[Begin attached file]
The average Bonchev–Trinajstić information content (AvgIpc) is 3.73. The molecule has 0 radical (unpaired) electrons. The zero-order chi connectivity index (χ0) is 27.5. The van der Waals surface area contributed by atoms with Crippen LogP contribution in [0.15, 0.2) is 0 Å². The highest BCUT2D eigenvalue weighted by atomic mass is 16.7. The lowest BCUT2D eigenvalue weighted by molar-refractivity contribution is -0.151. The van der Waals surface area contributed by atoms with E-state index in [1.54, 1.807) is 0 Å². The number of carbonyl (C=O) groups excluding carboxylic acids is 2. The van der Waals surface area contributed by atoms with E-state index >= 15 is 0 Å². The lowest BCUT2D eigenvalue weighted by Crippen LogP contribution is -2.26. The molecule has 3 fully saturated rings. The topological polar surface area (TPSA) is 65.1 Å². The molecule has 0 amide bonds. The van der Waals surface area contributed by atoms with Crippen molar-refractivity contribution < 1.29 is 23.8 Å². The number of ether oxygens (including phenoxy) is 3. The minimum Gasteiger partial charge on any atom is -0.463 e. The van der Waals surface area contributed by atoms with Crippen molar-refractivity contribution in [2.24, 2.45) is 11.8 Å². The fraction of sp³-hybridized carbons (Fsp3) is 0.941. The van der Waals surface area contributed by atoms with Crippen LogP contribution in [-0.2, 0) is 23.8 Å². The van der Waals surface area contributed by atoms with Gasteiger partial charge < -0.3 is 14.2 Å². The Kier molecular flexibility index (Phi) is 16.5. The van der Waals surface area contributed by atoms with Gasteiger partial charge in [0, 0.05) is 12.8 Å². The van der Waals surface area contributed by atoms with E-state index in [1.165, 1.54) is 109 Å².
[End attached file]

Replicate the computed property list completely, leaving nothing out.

The average Bonchev–Trinajstić information content (AvgIpc) is 3.73. The molecule has 0 radical (unpaired) electrons. The zero-order chi connectivity index (χ0) is 27.5. The van der Waals surface area contributed by atoms with Crippen LogP contribution in [0.15, 0.2) is 0 Å². The highest BCUT2D eigenvalue weighted by atomic mass is 16.7. The lowest BCUT2D eigenvalue weighted by molar-refractivity contribution is -0.151. The van der Waals surface area contributed by atoms with E-state index in [1.54, 1.807) is 0 Å². The number of carbonyl (C=O) groups excluding carboxylic acids is 2. The van der Waals surface area contributed by atoms with E-state index >= 15 is 0 Å². The lowest BCUT2D eigenvalue weighted by Crippen LogP contribution is -2.26. The molecule has 3 fully saturated rings. The topological polar surface area (TPSA) is 65.1 Å². The molecule has 0 amide bonds. The van der Waals surface area contributed by atoms with Crippen molar-refractivity contribution < 1.29 is 23.8 Å². The number of ether oxygens (including phenoxy) is 3. The minimum Gasteiger partial charge on any atom is -0.463 e. The van der Waals surface area contributed by atoms with Crippen molar-refractivity contribution in [2.24, 2.45) is 11.8 Å². The fraction of sp³-hybridized carbons (Fsp3) is 0.941. The van der Waals surface area contributed by atoms with Crippen LogP contribution in [-0.2, 0) is 23.8 Å². The van der Waals surface area contributed by atoms with Gasteiger partial charge < -0.3 is 14.2 Å². The Kier molecular flexibility index (Phi) is 16.5. The van der Waals surface area contributed by atoms with Gasteiger partial charge in [0, 0.05) is 12.8 Å². The van der Waals surface area contributed by atoms with E-state index in [1.165, 1.54) is 109 Å².